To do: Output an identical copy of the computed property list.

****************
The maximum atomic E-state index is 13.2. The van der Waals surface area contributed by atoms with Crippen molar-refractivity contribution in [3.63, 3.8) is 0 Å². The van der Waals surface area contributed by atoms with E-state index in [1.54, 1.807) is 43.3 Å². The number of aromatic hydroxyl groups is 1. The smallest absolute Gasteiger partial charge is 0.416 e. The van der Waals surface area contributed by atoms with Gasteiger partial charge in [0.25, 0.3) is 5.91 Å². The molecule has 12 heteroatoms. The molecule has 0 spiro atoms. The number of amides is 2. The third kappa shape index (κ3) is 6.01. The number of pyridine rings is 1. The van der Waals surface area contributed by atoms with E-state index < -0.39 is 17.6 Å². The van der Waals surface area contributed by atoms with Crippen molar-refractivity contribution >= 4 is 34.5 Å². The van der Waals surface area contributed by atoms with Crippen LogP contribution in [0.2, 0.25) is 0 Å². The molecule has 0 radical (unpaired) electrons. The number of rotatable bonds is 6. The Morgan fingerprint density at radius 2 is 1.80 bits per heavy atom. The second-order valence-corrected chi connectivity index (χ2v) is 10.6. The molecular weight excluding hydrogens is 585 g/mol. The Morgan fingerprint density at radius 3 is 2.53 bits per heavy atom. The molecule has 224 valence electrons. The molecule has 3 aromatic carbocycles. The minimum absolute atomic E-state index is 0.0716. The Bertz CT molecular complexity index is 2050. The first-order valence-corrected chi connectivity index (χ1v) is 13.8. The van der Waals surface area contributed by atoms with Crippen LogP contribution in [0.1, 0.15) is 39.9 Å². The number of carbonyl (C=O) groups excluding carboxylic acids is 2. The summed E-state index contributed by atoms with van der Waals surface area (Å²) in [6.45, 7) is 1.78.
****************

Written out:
The maximum atomic E-state index is 13.2. The van der Waals surface area contributed by atoms with Crippen molar-refractivity contribution in [3.63, 3.8) is 0 Å². The van der Waals surface area contributed by atoms with E-state index in [1.54, 1.807) is 43.3 Å². The number of aromatic hydroxyl groups is 1. The smallest absolute Gasteiger partial charge is 0.416 e. The van der Waals surface area contributed by atoms with Gasteiger partial charge in [0.25, 0.3) is 5.91 Å². The molecule has 12 heteroatoms. The molecule has 0 spiro atoms. The number of amides is 2. The third kappa shape index (κ3) is 6.01. The number of pyridine rings is 1. The van der Waals surface area contributed by atoms with E-state index < -0.39 is 17.6 Å². The van der Waals surface area contributed by atoms with Crippen molar-refractivity contribution >= 4 is 34.5 Å². The van der Waals surface area contributed by atoms with Crippen LogP contribution in [0.2, 0.25) is 0 Å². The molecule has 0 radical (unpaired) electrons. The number of rotatable bonds is 6. The Morgan fingerprint density at radius 2 is 1.80 bits per heavy atom. The second-order valence-corrected chi connectivity index (χ2v) is 10.6. The molecular weight excluding hydrogens is 585 g/mol. The Morgan fingerprint density at radius 3 is 2.53 bits per heavy atom. The molecule has 224 valence electrons. The molecule has 3 aromatic carbocycles. The minimum absolute atomic E-state index is 0.0716. The Bertz CT molecular complexity index is 2050. The first-order valence-corrected chi connectivity index (χ1v) is 13.8. The van der Waals surface area contributed by atoms with Crippen LogP contribution in [0.1, 0.15) is 39.9 Å². The number of carbonyl (C=O) groups excluding carboxylic acids is 2. The summed E-state index contributed by atoms with van der Waals surface area (Å²) in [6.45, 7) is 1.78.